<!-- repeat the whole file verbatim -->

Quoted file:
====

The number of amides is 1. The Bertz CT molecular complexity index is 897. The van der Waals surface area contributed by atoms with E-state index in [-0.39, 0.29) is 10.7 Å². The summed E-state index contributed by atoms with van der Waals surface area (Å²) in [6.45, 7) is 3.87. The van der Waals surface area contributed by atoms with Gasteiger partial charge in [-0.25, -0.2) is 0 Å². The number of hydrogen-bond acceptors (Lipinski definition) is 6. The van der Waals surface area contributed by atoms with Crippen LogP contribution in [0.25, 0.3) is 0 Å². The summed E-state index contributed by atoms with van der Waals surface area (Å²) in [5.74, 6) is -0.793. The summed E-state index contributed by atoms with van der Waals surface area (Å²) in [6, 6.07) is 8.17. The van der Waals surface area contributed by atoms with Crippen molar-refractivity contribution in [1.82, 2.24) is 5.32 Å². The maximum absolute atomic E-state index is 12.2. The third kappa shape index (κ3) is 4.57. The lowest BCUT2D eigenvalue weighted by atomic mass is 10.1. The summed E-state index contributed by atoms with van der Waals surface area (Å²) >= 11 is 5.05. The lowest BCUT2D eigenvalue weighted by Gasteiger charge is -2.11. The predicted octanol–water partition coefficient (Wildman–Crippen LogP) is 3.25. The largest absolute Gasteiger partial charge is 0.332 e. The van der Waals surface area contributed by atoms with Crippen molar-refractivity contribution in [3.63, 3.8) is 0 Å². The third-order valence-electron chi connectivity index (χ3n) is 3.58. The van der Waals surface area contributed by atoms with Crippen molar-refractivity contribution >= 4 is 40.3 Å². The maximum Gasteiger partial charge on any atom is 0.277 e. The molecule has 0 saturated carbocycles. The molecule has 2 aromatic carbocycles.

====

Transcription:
The number of amides is 1. The Bertz CT molecular complexity index is 897. The van der Waals surface area contributed by atoms with E-state index in [-0.39, 0.29) is 10.7 Å². The summed E-state index contributed by atoms with van der Waals surface area (Å²) in [6.45, 7) is 3.87. The van der Waals surface area contributed by atoms with Gasteiger partial charge in [-0.25, -0.2) is 0 Å². The number of hydrogen-bond acceptors (Lipinski definition) is 6. The van der Waals surface area contributed by atoms with Crippen LogP contribution in [0.25, 0.3) is 0 Å². The summed E-state index contributed by atoms with van der Waals surface area (Å²) in [5.74, 6) is -0.793. The summed E-state index contributed by atoms with van der Waals surface area (Å²) in [6, 6.07) is 8.17. The van der Waals surface area contributed by atoms with Crippen molar-refractivity contribution in [1.82, 2.24) is 5.32 Å². The maximum absolute atomic E-state index is 12.2. The third kappa shape index (κ3) is 4.57. The lowest BCUT2D eigenvalue weighted by atomic mass is 10.1. The summed E-state index contributed by atoms with van der Waals surface area (Å²) >= 11 is 5.05. The lowest BCUT2D eigenvalue weighted by Gasteiger charge is -2.11. The predicted octanol–water partition coefficient (Wildman–Crippen LogP) is 3.25. The largest absolute Gasteiger partial charge is 0.332 e. The van der Waals surface area contributed by atoms with Crippen molar-refractivity contribution in [3.63, 3.8) is 0 Å². The third-order valence-electron chi connectivity index (χ3n) is 3.58. The van der Waals surface area contributed by atoms with Crippen molar-refractivity contribution >= 4 is 40.3 Å². The maximum Gasteiger partial charge on any atom is 0.277 e. The molecule has 0 saturated carbocycles. The molecule has 2 aromatic carbocycles.